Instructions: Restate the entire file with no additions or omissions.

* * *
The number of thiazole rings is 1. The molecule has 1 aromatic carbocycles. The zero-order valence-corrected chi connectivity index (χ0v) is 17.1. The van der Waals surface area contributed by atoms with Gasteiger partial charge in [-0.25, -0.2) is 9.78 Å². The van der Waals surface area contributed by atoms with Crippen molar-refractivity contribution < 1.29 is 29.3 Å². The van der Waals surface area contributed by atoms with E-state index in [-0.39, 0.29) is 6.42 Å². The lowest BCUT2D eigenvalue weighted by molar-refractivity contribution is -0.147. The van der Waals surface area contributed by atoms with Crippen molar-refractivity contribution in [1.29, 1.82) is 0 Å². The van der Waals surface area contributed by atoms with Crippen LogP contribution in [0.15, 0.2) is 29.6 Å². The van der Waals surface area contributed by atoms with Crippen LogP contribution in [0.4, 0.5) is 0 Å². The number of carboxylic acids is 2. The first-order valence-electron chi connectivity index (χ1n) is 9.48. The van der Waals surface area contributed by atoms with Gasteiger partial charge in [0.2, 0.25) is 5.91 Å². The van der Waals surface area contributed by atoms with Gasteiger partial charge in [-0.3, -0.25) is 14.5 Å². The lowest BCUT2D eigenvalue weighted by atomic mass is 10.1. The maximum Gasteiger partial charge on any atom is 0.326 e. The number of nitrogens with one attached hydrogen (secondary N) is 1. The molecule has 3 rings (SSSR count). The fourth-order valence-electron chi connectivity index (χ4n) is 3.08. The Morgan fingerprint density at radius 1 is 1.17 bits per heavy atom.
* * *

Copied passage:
The number of thiazole rings is 1. The molecule has 1 aromatic carbocycles. The zero-order valence-corrected chi connectivity index (χ0v) is 17.1. The van der Waals surface area contributed by atoms with Gasteiger partial charge in [-0.25, -0.2) is 9.78 Å². The van der Waals surface area contributed by atoms with Crippen molar-refractivity contribution < 1.29 is 29.3 Å². The van der Waals surface area contributed by atoms with E-state index in [-0.39, 0.29) is 6.42 Å². The lowest BCUT2D eigenvalue weighted by molar-refractivity contribution is -0.147. The van der Waals surface area contributed by atoms with Crippen molar-refractivity contribution in [1.29, 1.82) is 0 Å². The van der Waals surface area contributed by atoms with Crippen LogP contribution in [0.15, 0.2) is 29.6 Å². The van der Waals surface area contributed by atoms with Crippen LogP contribution in [0.4, 0.5) is 0 Å². The number of carboxylic acids is 2. The first-order valence-electron chi connectivity index (χ1n) is 9.48. The van der Waals surface area contributed by atoms with Gasteiger partial charge in [0.2, 0.25) is 5.91 Å². The van der Waals surface area contributed by atoms with Gasteiger partial charge in [-0.3, -0.25) is 14.5 Å². The lowest BCUT2D eigenvalue weighted by atomic mass is 10.1. The maximum Gasteiger partial charge on any atom is 0.326 e. The number of nitrogens with one attached hydrogen (secondary N) is 1. The molecule has 3 rings (SSSR count). The fourth-order valence-electron chi connectivity index (χ4n) is 3.08. The Morgan fingerprint density at radius 1 is 1.17 bits per heavy atom.